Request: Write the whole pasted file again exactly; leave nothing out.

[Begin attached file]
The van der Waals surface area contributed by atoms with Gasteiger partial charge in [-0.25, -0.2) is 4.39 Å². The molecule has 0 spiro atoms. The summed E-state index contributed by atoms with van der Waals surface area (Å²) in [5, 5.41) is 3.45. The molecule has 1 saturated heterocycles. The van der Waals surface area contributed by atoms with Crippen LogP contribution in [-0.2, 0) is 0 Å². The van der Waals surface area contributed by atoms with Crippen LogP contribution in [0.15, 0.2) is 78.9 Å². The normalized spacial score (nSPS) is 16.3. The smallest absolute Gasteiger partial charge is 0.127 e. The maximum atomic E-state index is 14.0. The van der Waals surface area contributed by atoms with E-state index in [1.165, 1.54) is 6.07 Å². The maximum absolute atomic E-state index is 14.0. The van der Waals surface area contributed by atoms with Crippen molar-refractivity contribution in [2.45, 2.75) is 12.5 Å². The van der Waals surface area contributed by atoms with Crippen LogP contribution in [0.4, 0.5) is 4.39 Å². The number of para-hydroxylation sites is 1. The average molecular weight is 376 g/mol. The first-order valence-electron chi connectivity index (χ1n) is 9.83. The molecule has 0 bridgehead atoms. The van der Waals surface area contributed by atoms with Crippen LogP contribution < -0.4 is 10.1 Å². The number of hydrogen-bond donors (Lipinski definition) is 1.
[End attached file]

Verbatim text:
The van der Waals surface area contributed by atoms with Gasteiger partial charge in [-0.25, -0.2) is 4.39 Å². The molecule has 0 spiro atoms. The summed E-state index contributed by atoms with van der Waals surface area (Å²) in [5, 5.41) is 3.45. The molecule has 1 saturated heterocycles. The van der Waals surface area contributed by atoms with Crippen LogP contribution in [-0.2, 0) is 0 Å². The van der Waals surface area contributed by atoms with Crippen LogP contribution in [0.15, 0.2) is 78.9 Å². The normalized spacial score (nSPS) is 16.3. The smallest absolute Gasteiger partial charge is 0.127 e. The maximum atomic E-state index is 14.0. The van der Waals surface area contributed by atoms with E-state index in [1.165, 1.54) is 6.07 Å². The maximum absolute atomic E-state index is 14.0. The van der Waals surface area contributed by atoms with Crippen molar-refractivity contribution in [2.45, 2.75) is 12.5 Å². The van der Waals surface area contributed by atoms with Crippen LogP contribution in [0.4, 0.5) is 4.39 Å². The number of para-hydroxylation sites is 1. The average molecular weight is 376 g/mol. The first-order valence-electron chi connectivity index (χ1n) is 9.83. The molecule has 0 bridgehead atoms. The van der Waals surface area contributed by atoms with Crippen LogP contribution < -0.4 is 10.1 Å². The number of hydrogen-bond donors (Lipinski definition) is 1.